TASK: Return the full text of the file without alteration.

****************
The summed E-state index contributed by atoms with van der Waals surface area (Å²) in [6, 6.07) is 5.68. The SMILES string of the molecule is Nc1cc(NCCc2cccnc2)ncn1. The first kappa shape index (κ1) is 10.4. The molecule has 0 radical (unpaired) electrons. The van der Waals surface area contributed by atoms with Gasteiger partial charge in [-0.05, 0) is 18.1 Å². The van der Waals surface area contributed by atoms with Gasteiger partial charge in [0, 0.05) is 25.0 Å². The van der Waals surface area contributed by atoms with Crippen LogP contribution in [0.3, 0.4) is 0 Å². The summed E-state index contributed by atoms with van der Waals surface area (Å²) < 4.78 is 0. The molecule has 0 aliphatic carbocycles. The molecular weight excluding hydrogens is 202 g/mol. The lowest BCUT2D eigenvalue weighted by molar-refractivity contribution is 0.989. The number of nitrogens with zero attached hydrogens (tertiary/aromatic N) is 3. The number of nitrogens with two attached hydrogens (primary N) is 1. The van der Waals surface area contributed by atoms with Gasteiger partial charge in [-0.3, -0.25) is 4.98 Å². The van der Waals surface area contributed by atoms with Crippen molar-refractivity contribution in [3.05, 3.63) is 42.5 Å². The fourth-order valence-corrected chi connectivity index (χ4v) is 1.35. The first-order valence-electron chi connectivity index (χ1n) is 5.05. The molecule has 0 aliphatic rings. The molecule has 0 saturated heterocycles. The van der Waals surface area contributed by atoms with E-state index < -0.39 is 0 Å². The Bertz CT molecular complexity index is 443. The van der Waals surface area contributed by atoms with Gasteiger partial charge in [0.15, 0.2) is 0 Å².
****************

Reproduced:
The summed E-state index contributed by atoms with van der Waals surface area (Å²) in [6, 6.07) is 5.68. The SMILES string of the molecule is Nc1cc(NCCc2cccnc2)ncn1. The first kappa shape index (κ1) is 10.4. The molecule has 0 radical (unpaired) electrons. The van der Waals surface area contributed by atoms with Gasteiger partial charge in [-0.05, 0) is 18.1 Å². The van der Waals surface area contributed by atoms with Gasteiger partial charge in [0, 0.05) is 25.0 Å². The van der Waals surface area contributed by atoms with Crippen LogP contribution in [0.3, 0.4) is 0 Å². The summed E-state index contributed by atoms with van der Waals surface area (Å²) < 4.78 is 0. The molecule has 0 aliphatic carbocycles. The molecular weight excluding hydrogens is 202 g/mol. The lowest BCUT2D eigenvalue weighted by molar-refractivity contribution is 0.989. The number of nitrogens with zero attached hydrogens (tertiary/aromatic N) is 3. The number of nitrogens with two attached hydrogens (primary N) is 1. The van der Waals surface area contributed by atoms with Gasteiger partial charge in [-0.3, -0.25) is 4.98 Å². The van der Waals surface area contributed by atoms with Crippen molar-refractivity contribution in [3.05, 3.63) is 42.5 Å². The fourth-order valence-corrected chi connectivity index (χ4v) is 1.35. The first-order valence-electron chi connectivity index (χ1n) is 5.05. The molecule has 0 aliphatic rings. The molecule has 0 saturated heterocycles. The van der Waals surface area contributed by atoms with E-state index < -0.39 is 0 Å². The Bertz CT molecular complexity index is 443. The van der Waals surface area contributed by atoms with Gasteiger partial charge in [0.15, 0.2) is 0 Å².